Government contractors typically want to achieve and keep in compliance with the Federal Acquisition Regulations and the Defense Contract Audit Agency's policies and procedures. While an audit is never much fun, it's even more daunting for contractors facing DCAA scrutiny, especially for the first time. In the years that I have been working with federal contractors, I can tell you that most contractors I've met pride themselves on being transparent and want to do the right thing with the taxpayer money that they have been awarded in exchange for the goods and services that they provide.
Contractors can plan ahead to ensure that their audit encounter goes smoothly. That means having the support and technology necessary to remain confident and compliant.
Here are a few tips to ensure that the audit goes smoothly.
Understand the terminology
Knowing what’s being asked of you in the audit is critical and that means understanding the terminology that can be confusing and bewildering, especially for new contractors. The DCAA follows guidelines set up in the Federal Acquisition Regulation (FAR) and Cost Accounting Standards (CAS) rules. You need to understand these rules and how they affect your business accounting.
Get professional support
It’s usually smart to engage with a CPA firm or independent consultant that specializes in government contracting. You need expertise that can help in the preparation, submission and discussion of your case with the auditors. Answering a question the wrong way can have severe consequences. Because the auditors are charged with protecting taxpayers’ money, the depth of detailed information that is required for compliance is significant.
Keep audit within scope
DCAA auditors are primarily concerned with incurred costs. They are often focused on how costs are allocated, classified, segregated and reported. Key areas often under scrutiny are allowable vs. unallowable costs, direct and indirect costs, and cost pooling.
The DCAA audit will hone in on one or more areas of your business. It’s important to understand the type of audit you are getting. There are many different possibilities – from pre-award, incurred costs and forward pricing audits to compensation and floor check audits. The two most common are:
- Pre-Award Audits. These audits look at your accounting systems, policies and procedures. Your cost accounting system needs to be compliant with federal guidelines. This means ensuring that specific accounting practices are being followed addressing everything from timesheets to billing vouchers to ensure compliance.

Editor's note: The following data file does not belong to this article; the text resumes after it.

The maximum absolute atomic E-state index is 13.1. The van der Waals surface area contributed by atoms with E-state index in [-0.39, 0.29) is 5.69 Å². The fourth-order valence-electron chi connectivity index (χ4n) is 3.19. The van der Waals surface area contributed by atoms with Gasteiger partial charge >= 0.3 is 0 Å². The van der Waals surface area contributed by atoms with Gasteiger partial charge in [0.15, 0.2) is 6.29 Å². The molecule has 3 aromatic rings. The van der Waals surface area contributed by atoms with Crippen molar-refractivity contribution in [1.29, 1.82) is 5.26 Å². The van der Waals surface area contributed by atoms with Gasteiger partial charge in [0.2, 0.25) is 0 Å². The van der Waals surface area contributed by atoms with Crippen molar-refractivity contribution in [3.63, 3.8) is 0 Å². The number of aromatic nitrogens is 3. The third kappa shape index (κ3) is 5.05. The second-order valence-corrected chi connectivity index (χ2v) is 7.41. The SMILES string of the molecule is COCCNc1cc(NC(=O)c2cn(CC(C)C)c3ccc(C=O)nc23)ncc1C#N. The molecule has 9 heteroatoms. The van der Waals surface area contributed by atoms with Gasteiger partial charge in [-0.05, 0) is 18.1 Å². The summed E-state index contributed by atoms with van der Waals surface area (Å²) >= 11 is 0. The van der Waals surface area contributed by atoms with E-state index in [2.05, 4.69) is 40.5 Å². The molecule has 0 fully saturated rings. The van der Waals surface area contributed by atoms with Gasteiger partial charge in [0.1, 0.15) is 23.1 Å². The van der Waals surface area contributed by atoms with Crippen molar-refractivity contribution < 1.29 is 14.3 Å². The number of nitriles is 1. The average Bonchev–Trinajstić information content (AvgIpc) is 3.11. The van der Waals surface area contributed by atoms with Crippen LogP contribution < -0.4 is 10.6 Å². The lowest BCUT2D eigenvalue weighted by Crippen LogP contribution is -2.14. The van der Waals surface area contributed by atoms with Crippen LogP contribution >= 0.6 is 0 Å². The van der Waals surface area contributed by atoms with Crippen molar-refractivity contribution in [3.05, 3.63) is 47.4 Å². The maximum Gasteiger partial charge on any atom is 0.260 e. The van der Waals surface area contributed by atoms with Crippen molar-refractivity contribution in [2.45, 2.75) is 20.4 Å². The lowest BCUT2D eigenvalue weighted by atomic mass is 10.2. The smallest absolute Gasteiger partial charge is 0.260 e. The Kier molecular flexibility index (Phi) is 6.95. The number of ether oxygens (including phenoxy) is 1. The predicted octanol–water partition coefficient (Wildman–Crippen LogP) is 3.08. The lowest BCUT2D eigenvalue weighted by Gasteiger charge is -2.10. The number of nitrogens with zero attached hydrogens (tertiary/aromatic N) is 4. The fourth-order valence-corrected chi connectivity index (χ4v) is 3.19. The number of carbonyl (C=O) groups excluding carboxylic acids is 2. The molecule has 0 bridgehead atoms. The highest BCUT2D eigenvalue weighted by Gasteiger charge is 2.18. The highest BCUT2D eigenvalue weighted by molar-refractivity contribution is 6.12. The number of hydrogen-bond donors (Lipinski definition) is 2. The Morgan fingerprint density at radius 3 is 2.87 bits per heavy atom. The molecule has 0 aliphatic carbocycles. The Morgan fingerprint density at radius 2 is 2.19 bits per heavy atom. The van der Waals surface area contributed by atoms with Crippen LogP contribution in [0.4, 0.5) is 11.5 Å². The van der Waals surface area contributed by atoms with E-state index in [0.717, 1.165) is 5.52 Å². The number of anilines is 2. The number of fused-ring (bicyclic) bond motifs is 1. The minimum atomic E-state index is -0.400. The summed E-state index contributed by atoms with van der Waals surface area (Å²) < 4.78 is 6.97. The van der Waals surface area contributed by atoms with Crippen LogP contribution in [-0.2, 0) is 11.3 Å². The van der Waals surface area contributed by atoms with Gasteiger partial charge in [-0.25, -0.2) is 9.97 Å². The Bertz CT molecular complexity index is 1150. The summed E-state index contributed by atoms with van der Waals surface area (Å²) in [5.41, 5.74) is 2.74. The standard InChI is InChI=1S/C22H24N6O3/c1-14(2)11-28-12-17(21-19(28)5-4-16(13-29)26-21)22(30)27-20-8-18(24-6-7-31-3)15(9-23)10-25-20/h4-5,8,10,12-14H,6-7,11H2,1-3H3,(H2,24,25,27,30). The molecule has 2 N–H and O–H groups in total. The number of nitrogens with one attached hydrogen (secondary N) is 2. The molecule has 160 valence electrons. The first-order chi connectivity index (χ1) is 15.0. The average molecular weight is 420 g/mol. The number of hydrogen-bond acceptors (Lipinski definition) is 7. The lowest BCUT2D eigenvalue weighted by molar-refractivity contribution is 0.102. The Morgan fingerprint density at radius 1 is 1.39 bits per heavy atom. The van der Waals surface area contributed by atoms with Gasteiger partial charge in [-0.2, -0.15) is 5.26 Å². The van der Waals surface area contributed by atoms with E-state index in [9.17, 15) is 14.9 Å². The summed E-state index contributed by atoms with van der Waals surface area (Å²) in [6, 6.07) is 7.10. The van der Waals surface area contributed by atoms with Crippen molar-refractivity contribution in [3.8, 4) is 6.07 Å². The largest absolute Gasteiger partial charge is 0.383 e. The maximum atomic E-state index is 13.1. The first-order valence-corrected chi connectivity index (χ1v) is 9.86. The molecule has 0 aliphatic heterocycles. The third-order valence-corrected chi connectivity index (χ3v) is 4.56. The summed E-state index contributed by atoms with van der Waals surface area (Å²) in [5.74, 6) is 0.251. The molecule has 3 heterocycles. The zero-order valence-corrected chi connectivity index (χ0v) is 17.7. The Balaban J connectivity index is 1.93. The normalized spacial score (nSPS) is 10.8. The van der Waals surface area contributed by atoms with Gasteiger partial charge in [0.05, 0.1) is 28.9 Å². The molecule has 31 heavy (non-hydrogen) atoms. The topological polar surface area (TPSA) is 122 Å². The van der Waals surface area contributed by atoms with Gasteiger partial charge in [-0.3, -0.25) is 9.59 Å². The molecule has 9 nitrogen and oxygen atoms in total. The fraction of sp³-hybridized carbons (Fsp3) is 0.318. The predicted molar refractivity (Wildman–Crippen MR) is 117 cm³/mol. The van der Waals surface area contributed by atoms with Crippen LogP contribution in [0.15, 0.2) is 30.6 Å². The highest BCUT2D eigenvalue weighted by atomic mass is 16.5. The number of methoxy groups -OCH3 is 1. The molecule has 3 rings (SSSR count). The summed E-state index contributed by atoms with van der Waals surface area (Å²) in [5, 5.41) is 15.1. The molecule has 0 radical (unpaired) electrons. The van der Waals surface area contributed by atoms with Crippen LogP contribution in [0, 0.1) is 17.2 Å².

- Incurred Cost Audits. These audits assess the validity of submitted or anticipated vendor costs. Auditors want to be sure that costs are reasonable, allocated properly and allowable.
Understand new actions
The DCAA has been under increased Congressional pressure to reduce its audit backlog, especially for incurred cost audits. While the agency has made some strides in recent years, the pressure is on.
In response to this scrutiny, the agency reorganized into three geographic regions. Other key priorities are an increased focus on high-risk post-award audits and business system audits and timely completion of incurred cost and termination audits.
Use the right software
The software you use for your business is a key factor. Shrink-wrapped small business software will not have the sophistication, reporting and industry features that will keep you compliant.
When you license accounting software, you’re buying outcomes. SYMPAQ offers products that meet the accounting standards DCAA is using and applies them to your accounting work. With the right software, your audit outcomes will be optimized.
For example, SYMPAQ’s accounting products use an incurred cost model that lowers the time needed to prepare schedules, reduces manual input, and integrates the cost accounting across all modules. Our reporting functionality creates an audit trail that automatically generates the required schedules to respond to incurred cost questions.
When you use proven software like SYMPAQ that addresses key DCAA requirements, you’ll be better prepared for that first audit and come through it with flying colors.